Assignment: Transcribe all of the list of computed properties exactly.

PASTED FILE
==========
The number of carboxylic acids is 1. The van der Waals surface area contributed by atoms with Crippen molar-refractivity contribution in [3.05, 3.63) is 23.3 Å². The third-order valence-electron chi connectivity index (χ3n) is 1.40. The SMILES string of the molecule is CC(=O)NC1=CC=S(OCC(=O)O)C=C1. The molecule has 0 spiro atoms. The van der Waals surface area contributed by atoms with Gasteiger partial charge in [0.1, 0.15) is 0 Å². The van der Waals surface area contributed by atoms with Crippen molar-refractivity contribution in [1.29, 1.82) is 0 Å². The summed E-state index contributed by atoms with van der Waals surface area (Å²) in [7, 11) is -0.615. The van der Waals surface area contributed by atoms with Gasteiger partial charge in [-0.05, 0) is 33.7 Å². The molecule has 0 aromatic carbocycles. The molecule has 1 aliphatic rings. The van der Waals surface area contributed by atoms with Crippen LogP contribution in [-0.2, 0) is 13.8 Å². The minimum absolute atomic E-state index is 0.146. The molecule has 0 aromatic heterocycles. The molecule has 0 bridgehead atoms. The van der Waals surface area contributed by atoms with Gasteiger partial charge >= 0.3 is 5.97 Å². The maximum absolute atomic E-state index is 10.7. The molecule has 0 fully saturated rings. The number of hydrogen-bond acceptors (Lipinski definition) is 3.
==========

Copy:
The number of carboxylic acids is 1. The van der Waals surface area contributed by atoms with Crippen molar-refractivity contribution in [3.05, 3.63) is 23.3 Å². The third-order valence-electron chi connectivity index (χ3n) is 1.40. The SMILES string of the molecule is CC(=O)NC1=CC=S(OCC(=O)O)C=C1. The molecule has 0 spiro atoms. The van der Waals surface area contributed by atoms with Gasteiger partial charge in [0.1, 0.15) is 0 Å². The van der Waals surface area contributed by atoms with Crippen molar-refractivity contribution in [1.29, 1.82) is 0 Å². The summed E-state index contributed by atoms with van der Waals surface area (Å²) in [7, 11) is -0.615. The van der Waals surface area contributed by atoms with Gasteiger partial charge in [-0.05, 0) is 33.7 Å². The molecule has 0 aromatic carbocycles. The molecule has 1 aliphatic rings. The van der Waals surface area contributed by atoms with Crippen LogP contribution in [-0.2, 0) is 13.8 Å². The minimum absolute atomic E-state index is 0.146. The molecule has 0 aromatic heterocycles. The molecule has 0 bridgehead atoms. The van der Waals surface area contributed by atoms with Gasteiger partial charge >= 0.3 is 5.97 Å². The maximum absolute atomic E-state index is 10.7. The molecule has 0 fully saturated rings. The number of hydrogen-bond acceptors (Lipinski definition) is 3.